Thursday, May 21, 2009

Day Seventy-nine, 090518 - Gasque, AL

Day Seventy-nine, Date Monday, May 18, 2009
Time in Saddle: 6:06
Distance for the Day: 60.81 miles From Moss Point, MS To Gasque, AL
Accumulated Trip Distance: 3513.55
Altitudes: Starting/Ending 8’/10’, Highest: 135’ Accumulated: 1606’
Speeds: Avg: 9.9 mph, Max: 35.1 mph
Weather: 54° overcast, clearing to partly cloudy, breezy, warming to 74°
Expenditures: $17

I woke up around 7:15am, about when everyone else was getting up. I got my things together, and prepped my trike for takeoff. They would have offered me breakfast, but didn’t have anything really organized, but that was okay, I wanted to get an early start, anyways. I thanked them for their kindness, and was invited to drop by again, if I ever passed that way. With that, I left at 7:30am, and began the day’s ride up Hwy 90 towards Dauphin Island in the Gulf of Mexico. At 9:20am, I passed from the state of Mississippi into Alabama, and the sign marking the occasion said, “Welcome to Alabama the Beautiful.” Unfortunately, on one side of the roadway was a failed bar joint called the Blackwater Saloon, complete with a weedy, broken cement parking lot, bits of crap and broken bottles to grace the terrain, while the building across the street was an ugly cement block building with no windows called The Borderline Club, with a lock and hasp on the smudgy front door and a couple of run down looking mobile homes on the side. I hoped the rest of Alabama was even more beautiful than this, and pushed ahead. By the way: while Louisiana was almost totally flat, Mississippi and Alabama had mild “rolling” terrain, but nothing severe. I called my next Warmshowers host, Cho, and let her know I would probably get to her house sometime in the afternoon, and to leave me a message if she needed more info, or wanted to let me know anything.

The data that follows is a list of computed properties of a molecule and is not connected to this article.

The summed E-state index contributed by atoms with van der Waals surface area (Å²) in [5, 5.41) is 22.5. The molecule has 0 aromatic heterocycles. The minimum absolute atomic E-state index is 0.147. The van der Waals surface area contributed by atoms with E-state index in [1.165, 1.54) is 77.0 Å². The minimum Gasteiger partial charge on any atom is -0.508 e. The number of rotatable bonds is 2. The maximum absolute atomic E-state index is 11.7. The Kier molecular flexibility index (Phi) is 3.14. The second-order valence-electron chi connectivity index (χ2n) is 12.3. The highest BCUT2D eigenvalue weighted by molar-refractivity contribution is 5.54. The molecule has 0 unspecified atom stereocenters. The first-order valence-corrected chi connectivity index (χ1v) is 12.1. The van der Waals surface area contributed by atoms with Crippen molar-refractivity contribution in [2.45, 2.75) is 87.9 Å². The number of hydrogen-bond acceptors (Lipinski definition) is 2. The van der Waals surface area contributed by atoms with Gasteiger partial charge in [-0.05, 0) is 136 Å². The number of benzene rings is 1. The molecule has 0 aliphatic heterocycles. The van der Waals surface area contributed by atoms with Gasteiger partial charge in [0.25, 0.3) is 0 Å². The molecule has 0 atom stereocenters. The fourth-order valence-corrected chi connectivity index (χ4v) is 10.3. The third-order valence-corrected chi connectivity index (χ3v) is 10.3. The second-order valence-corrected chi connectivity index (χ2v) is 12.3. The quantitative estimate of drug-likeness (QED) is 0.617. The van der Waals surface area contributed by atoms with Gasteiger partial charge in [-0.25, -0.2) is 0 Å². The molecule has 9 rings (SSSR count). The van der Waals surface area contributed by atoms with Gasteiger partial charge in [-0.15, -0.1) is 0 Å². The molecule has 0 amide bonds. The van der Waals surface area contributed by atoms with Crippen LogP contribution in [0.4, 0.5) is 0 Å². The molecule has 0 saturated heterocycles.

Unfortunately, I missed a turn, and had to backtrack several miles once I discovered my mistake. I passed through the town of Bayou La Batre, and then on out to the coast. At a mini mart along the way where I bought some supplies ($7), I found out that I’d have to take a ferry from Dauphin Island over to Ft. Morgan, and since the day was getting later, I should hurry, as I didn’t want to miss the last one at 5pm. I could see a long roadway that was elevated above the waters out to the island, and a pretty high bridge to cross, but not too bad. When I made it to the ferry at about 3:50pm, I found out I’d just missed the previous one by 10 minutes (Demitol!), and would have to wait for the last one (5pm). Well, at least I’d make it over, today. I bought a hot dog and soda ($5) and hung out. They had some interpretive info boards out on a walkway by their pier, so I perused them to find out about the local flora and fauna. I chatted with a couple guys who were also waiting for the ferry, and eventually, it showed up. I waited for two cars to load on before riding my trike on board, paid the passage fee ($5), and we took off. The gulf waters were brown and opaque. All over the region, out to the horizon, I could see oil rigs sticking up from the surrounding waters. It was kind of ugly. Made it to Ft. Morgan in a half hour; got my bearings from StreetAtlas, and took off to try to get to Pensacola before it got too late, but it already was too late. With sunset coming on in 2 hours, nearly 50 more miles to go, and a headwind stiff enough to cause the fine, white sands along the road to drift across the surface looking like the bloody aurora borealis, I realized I would never make it. So, I called Cho up and let her know I’d be in sometime around 10am to noon the next day, and continued on for as long as I could before looking for a campsite; there were plenty of opportunities, to be sure. The road was beautiful: brand new, smooth, and had a decent shoulder. There were lots of nice shorefront homes along this narrow peninsula, and they were mostly elevated a good 15’ in the air. I thought it was kind of a waste, though, since the view was of brown water and oil rigs out to the horizon, but I guess waterfront property is waterfront property, and maybe it doesn’t always look like that. Most of it was new, some of it even still under construction, and there were lots of ‘for sale’ signs. Right about sunset, at 7:20pm, I found a small parking lot next to a public interpretive center for the wildlife in the area. There was an outside electrical outlet on the building next to the front door, so I plugged in my notebook and blogged a few hours. I put my headnet and jacket on to keep the mosquitoes off my face and torso, but a few still got my ankles as I worked until about 11pm. I then set out my ground sleeping stuff, but it was still just a bit too warm to completely cover up, so the mosquitoes kept me up a while, until I decided to wear my headnet with most of the rest of me in the sleeping bag. That worked enough to let me get to sleep. Can’t wait to get my hands on that tent, hopefully as soon as tomorrow. For the first time since Texas, I was able to see the stars, again, which made them seem the more beautiful for their absence.

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